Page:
In June of 1984, Black Flag were playing here while the European Championships were on. Four years later I saw the Lime Spiders as the tournament went down the stretch. In 1990, the Bizarre Festival featuring the Ramones took place as the round of the last sixteen at the World Cup kicked off. The Fleshtones and Psychotic Youth played the 'Zeche' in Bochum during Euro 96, and these are just the dates I can recall.

It would take a brave booker and a braver group to try that these days, as even the small clubs which used to house such obscure groups are having public screenings of the matches now. And that's because everybody is watching. Everybody. From the people who'd go and see obscure bands to the fifteen-year-old girls who like Tokio Hotel.

There are 73.5million people over three years of age living in this country. And 29.4m of them were following the Turkey game via their TV sets. ARD, the station covering the final, is confident to set a new all-time ratings record on Sunday.

The current record is held by the 2006 semi-final between Germany and Italy, it stands at 29.6m (31.3m during extra time); while the previous record was set on July 8, 1990 as 28.6m Germans saw their team win the World Cup on television.

Now, this may at first seem to contradict my observation that a lot more people are following the major tournaments than in the old days, as the jump from 28.6m in 1990 to 29.6m in 2006 is, well, not really a jump. But there is one crucial difference between 1990 and 2006, namely the amazing public-screening mania that gripped Germany two years ago and is still in full bloom this June.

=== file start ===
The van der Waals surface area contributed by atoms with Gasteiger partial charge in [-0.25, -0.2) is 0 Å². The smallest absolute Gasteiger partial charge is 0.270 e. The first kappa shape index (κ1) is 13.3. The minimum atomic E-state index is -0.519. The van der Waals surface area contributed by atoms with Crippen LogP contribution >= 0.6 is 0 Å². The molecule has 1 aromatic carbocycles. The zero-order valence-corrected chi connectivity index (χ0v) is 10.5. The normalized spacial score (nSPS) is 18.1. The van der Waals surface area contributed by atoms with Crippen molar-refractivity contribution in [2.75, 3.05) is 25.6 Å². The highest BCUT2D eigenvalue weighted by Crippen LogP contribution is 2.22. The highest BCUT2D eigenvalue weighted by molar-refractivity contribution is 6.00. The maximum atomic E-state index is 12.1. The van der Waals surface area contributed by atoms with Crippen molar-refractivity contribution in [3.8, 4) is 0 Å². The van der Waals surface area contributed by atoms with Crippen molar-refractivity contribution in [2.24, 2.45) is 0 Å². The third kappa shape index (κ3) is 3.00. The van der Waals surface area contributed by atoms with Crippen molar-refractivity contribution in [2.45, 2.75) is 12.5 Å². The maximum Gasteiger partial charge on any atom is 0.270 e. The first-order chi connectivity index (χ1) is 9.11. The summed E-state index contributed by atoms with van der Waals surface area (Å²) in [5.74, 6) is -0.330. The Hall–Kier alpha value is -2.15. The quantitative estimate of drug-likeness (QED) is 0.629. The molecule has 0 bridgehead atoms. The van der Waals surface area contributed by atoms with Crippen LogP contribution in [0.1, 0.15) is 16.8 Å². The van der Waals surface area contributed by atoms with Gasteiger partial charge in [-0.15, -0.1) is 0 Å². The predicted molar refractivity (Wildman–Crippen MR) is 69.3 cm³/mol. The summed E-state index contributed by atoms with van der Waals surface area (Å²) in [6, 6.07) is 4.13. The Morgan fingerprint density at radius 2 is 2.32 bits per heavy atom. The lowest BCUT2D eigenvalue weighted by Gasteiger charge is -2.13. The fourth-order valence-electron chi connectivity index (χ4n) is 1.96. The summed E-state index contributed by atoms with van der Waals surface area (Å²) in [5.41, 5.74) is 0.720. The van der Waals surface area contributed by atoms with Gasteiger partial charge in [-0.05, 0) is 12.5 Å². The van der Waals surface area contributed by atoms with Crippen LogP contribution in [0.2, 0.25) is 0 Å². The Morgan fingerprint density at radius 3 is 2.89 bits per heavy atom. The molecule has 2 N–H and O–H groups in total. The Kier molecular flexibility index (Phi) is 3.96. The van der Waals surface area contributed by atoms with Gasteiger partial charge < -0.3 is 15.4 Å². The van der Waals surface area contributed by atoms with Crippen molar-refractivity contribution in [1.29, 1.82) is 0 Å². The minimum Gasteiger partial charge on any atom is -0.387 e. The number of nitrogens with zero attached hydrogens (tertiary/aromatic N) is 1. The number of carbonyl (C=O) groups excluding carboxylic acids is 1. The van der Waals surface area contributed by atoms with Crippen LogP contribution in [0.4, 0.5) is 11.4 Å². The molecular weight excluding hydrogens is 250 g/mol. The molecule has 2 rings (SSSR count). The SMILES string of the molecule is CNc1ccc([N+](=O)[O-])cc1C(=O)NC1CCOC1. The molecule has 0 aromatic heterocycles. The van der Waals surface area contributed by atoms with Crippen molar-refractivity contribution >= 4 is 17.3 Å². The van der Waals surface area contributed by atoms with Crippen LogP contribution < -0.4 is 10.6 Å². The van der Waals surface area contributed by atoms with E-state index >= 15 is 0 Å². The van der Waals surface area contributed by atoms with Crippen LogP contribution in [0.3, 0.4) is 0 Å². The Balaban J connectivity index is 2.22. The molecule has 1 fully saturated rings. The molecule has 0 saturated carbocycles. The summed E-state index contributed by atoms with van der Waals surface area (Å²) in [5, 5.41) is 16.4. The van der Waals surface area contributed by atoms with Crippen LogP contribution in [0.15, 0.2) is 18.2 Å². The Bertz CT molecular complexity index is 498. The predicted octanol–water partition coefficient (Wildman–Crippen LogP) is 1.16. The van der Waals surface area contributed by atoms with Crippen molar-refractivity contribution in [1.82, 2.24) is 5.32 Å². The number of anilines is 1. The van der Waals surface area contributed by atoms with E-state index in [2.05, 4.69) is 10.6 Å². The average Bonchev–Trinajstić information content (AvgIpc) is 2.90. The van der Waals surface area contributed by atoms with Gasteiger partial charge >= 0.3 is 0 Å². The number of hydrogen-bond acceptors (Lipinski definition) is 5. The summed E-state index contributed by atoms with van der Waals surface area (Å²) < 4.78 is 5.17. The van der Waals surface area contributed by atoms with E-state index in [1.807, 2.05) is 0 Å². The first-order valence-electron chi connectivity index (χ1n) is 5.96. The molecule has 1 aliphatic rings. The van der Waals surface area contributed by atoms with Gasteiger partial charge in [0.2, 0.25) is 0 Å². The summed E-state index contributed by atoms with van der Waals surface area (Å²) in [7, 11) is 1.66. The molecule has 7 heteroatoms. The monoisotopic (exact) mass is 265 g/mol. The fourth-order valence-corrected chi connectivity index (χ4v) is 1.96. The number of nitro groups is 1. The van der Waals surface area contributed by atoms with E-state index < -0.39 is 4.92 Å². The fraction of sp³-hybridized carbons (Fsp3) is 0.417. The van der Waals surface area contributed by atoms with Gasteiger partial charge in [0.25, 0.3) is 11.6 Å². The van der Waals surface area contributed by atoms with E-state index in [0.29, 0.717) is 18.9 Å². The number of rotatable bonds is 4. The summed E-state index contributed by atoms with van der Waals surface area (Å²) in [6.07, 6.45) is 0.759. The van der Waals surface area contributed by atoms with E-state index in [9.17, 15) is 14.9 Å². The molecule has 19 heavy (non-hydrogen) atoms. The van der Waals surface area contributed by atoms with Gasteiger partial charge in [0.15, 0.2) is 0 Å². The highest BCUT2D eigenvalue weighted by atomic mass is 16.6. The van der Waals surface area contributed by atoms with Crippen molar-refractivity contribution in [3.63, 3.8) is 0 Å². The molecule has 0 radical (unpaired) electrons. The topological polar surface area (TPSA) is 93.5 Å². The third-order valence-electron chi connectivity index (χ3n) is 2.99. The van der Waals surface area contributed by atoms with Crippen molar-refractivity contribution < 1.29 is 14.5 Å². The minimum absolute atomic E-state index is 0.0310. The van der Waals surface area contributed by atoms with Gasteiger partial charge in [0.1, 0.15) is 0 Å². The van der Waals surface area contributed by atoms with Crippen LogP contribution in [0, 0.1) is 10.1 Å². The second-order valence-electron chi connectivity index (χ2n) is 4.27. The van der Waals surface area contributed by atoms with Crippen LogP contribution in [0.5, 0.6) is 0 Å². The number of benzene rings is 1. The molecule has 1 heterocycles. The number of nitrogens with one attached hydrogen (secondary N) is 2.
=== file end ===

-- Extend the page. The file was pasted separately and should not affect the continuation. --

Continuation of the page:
In 1990, virtually everyone who watched the game watched it in a living room or a small pub. But now there are literally millions watching the games who never figure in the TV ratings because they are staring at giant screens in public squares or even in spacious indoor arenas.

The famous Fan Mile in Berlin, where 500,000 people followed Germany's semi-final win against Turkey, is the most stunning example. Every larger city offers multiple 'public viewings' (that's the English neologism which Germans, strangely, use to refer to these spectacles). In Dortmund, some 15,000 crowded a downtown public square and another 10,000 or so went to the 'Westfalenhalle' trade fair center. Those who couldn't get into either place because there just wasn't any room left were spoilt for alternatives, as seemingly every pub, bar, disco or club was showing the game; including the youth leisure centre where during the 1992 European Championships I'd seen ... a band that might've been the Didjits.

Of course many of those millions are not die-hard football fans, they are rather living proof of what a sociologist I can't remember the name of recently said on the radio: 'Thank God for football! It's the last communal experience we have left.' Yet it's not just the thrill-seekers and the party addicts, it's also regular fans who have re-discovered both major tournaments and the national team.

But since I have a soft spot for dissenters in all walks of life, I'm glad to know The Schalke Fan. Such people are hard to find these days.